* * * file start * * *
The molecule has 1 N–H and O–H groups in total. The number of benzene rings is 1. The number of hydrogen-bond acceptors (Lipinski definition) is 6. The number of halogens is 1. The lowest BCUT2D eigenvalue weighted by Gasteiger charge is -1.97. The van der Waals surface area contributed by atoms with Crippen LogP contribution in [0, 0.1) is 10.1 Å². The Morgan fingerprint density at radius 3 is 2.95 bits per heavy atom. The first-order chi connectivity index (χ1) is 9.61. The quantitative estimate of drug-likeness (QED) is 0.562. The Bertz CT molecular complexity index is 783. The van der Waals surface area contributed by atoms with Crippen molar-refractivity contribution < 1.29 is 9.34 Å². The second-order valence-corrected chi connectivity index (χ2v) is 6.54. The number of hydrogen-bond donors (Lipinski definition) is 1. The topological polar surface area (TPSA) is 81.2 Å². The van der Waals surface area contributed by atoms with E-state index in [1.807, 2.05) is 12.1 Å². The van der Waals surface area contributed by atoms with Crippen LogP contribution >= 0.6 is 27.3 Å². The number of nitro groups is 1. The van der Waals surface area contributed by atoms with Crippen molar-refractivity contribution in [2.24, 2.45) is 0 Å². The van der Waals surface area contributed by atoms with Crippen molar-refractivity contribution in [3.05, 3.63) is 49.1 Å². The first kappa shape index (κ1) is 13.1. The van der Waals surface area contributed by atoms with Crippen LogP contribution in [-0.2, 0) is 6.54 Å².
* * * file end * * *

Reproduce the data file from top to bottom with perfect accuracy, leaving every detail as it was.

The molecule has 1 N–H and O–H groups in total. The number of benzene rings is 1. The number of hydrogen-bond acceptors (Lipinski definition) is 6. The number of halogens is 1. The lowest BCUT2D eigenvalue weighted by Gasteiger charge is -1.97. The van der Waals surface area contributed by atoms with Crippen LogP contribution in [0, 0.1) is 10.1 Å². The Morgan fingerprint density at radius 3 is 2.95 bits per heavy atom. The first-order chi connectivity index (χ1) is 9.61. The quantitative estimate of drug-likeness (QED) is 0.562. The Bertz CT molecular complexity index is 783. The van der Waals surface area contributed by atoms with Crippen molar-refractivity contribution < 1.29 is 9.34 Å². The second-order valence-corrected chi connectivity index (χ2v) is 6.54. The number of hydrogen-bond donors (Lipinski definition) is 1. The topological polar surface area (TPSA) is 81.2 Å². The van der Waals surface area contributed by atoms with E-state index in [1.807, 2.05) is 12.1 Å². The van der Waals surface area contributed by atoms with Crippen LogP contribution >= 0.6 is 27.3 Å². The number of nitro groups is 1. The van der Waals surface area contributed by atoms with Crippen molar-refractivity contribution in [2.24, 2.45) is 0 Å². The van der Waals surface area contributed by atoms with Crippen molar-refractivity contribution in [3.05, 3.63) is 49.1 Å². The first kappa shape index (κ1) is 13.1. The van der Waals surface area contributed by atoms with Crippen LogP contribution in [-0.2, 0) is 6.54 Å².